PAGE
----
Time Period: The contract will provide for a period during which the buyer may inspect the property. When the time period is up, the buyer is barred from raising any repair issues. If the buyer has not satisfied himself as to the condition of the premises by the expiration of the repair period, modify the contract to extend the inspection period, or consider using your right under the inspection provision to rescind the contract and start over.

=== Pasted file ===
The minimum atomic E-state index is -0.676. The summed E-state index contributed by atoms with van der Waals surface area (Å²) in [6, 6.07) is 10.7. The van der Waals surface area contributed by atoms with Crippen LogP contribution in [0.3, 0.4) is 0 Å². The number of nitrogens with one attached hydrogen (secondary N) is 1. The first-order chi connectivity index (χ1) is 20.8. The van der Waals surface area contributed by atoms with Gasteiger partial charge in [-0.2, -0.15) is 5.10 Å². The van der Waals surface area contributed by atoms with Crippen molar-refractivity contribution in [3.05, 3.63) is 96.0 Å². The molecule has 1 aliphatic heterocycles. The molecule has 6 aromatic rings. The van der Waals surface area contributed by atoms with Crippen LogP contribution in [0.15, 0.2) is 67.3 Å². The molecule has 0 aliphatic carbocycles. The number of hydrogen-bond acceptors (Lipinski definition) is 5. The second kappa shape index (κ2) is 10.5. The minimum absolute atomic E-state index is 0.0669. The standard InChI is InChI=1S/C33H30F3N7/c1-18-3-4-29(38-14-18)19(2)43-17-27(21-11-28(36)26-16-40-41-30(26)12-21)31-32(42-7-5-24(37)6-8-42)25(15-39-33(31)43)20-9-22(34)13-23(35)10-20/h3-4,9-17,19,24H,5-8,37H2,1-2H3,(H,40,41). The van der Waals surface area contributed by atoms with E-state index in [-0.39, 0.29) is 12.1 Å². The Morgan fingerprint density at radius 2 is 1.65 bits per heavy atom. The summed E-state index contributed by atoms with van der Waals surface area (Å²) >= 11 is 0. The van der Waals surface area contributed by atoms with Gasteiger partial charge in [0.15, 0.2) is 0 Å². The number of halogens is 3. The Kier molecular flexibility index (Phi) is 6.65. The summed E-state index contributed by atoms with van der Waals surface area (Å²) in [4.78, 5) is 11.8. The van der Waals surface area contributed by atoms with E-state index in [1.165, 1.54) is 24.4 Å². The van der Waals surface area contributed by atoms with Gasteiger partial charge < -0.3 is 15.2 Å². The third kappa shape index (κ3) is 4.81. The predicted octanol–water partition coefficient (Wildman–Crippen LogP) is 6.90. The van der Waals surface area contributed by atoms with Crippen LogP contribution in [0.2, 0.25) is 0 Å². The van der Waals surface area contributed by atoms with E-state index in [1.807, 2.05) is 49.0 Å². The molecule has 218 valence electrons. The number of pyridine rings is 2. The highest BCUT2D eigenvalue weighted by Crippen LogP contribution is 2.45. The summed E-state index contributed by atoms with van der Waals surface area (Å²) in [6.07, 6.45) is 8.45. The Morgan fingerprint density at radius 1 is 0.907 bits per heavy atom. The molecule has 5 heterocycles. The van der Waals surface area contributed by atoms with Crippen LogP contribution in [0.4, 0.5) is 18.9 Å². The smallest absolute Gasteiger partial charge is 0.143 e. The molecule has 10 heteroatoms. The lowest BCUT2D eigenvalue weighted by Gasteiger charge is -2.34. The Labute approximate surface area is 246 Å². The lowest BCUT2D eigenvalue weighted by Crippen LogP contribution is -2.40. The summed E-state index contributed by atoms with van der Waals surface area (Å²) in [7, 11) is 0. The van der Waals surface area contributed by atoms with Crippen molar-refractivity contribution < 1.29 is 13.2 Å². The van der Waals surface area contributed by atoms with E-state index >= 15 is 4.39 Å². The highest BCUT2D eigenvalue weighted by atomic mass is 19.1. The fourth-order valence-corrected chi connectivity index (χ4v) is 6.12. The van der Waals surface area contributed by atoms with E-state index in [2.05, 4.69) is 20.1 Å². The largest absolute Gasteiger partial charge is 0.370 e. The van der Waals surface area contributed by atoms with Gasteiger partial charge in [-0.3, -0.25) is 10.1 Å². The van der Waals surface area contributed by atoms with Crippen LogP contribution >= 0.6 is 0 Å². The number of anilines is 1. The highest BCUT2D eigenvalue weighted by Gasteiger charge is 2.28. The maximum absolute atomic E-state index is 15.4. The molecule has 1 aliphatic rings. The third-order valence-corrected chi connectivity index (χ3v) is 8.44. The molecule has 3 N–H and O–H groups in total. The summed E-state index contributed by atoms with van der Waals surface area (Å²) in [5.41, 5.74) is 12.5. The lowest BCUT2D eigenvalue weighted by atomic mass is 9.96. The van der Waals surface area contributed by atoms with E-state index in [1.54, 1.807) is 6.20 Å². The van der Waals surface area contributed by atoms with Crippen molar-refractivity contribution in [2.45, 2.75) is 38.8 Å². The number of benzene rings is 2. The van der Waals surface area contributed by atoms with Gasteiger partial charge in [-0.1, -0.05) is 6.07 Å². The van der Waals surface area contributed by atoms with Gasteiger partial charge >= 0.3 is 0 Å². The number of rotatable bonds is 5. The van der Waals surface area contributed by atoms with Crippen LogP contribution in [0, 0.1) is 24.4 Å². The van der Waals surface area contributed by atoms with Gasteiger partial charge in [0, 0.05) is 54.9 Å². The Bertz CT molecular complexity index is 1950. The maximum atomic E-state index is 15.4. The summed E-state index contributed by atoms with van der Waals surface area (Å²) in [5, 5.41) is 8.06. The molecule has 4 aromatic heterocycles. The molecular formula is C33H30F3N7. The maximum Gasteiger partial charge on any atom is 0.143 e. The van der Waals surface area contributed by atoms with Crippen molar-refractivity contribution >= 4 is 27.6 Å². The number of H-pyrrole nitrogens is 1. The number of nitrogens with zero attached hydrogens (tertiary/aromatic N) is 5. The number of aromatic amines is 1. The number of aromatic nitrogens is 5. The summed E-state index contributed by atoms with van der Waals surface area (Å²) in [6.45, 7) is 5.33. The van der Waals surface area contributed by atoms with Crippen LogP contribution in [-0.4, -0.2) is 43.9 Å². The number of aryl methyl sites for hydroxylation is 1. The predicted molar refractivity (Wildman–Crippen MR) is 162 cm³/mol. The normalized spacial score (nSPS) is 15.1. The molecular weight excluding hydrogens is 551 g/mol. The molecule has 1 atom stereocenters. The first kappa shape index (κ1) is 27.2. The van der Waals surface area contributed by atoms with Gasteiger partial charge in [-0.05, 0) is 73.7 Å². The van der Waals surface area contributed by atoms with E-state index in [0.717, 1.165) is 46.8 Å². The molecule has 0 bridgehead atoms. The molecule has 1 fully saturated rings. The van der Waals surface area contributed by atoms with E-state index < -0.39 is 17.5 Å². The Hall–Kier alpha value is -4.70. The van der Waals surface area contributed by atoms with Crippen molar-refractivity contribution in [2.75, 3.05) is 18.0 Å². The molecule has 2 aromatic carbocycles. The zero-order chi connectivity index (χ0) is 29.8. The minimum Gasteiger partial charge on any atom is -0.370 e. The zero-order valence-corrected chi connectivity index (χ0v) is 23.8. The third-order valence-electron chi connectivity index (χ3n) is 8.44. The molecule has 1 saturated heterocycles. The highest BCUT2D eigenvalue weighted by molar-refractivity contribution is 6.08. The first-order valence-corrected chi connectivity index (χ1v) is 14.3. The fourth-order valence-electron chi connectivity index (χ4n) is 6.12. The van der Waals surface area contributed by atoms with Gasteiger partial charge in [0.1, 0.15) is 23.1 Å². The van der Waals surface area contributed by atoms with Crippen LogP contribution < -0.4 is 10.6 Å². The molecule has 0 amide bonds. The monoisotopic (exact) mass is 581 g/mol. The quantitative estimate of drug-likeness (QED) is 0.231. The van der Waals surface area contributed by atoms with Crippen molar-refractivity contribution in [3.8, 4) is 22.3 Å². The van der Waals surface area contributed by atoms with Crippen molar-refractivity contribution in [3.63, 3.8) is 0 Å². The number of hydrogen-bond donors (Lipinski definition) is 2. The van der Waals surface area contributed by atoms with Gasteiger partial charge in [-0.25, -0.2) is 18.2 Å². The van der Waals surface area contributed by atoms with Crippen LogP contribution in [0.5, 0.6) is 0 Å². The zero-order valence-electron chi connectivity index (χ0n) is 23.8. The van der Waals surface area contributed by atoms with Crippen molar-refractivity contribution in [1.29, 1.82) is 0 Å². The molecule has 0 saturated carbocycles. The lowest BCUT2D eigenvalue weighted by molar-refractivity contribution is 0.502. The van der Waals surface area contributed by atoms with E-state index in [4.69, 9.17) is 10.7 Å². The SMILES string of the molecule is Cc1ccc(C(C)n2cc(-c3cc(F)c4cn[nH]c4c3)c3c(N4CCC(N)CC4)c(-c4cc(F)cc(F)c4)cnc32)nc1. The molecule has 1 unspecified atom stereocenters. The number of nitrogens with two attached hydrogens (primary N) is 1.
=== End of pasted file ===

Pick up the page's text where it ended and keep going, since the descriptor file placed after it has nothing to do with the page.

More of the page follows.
Deductions: the default provisions of most “standard” contracts provide for a deduction for repairs identified as needed, of 2 or 3 % of the purchase price. This means the buyer can reduce the purchase price by up to 3% for all of the defects he can identify, but may not rescind the contract unless repairs exceed this allowance. Even new construction will have some of these, and older homes many. Consequently many sellers consider contracting for a “zero” repair deduction. This means that the buyer may rescind the contract after the inspection, but if he does not, there will be reduction in purchase price. With a zero repair allowance though, the seller is still warranting the house to be in habitable condition, where as in an “AS-IS” contract there is no repair deduction, and the seller is NOT warranting the condition of the property. Note that selling “as-is” does not permit the seller to intentionally conceal a defect from the buyer.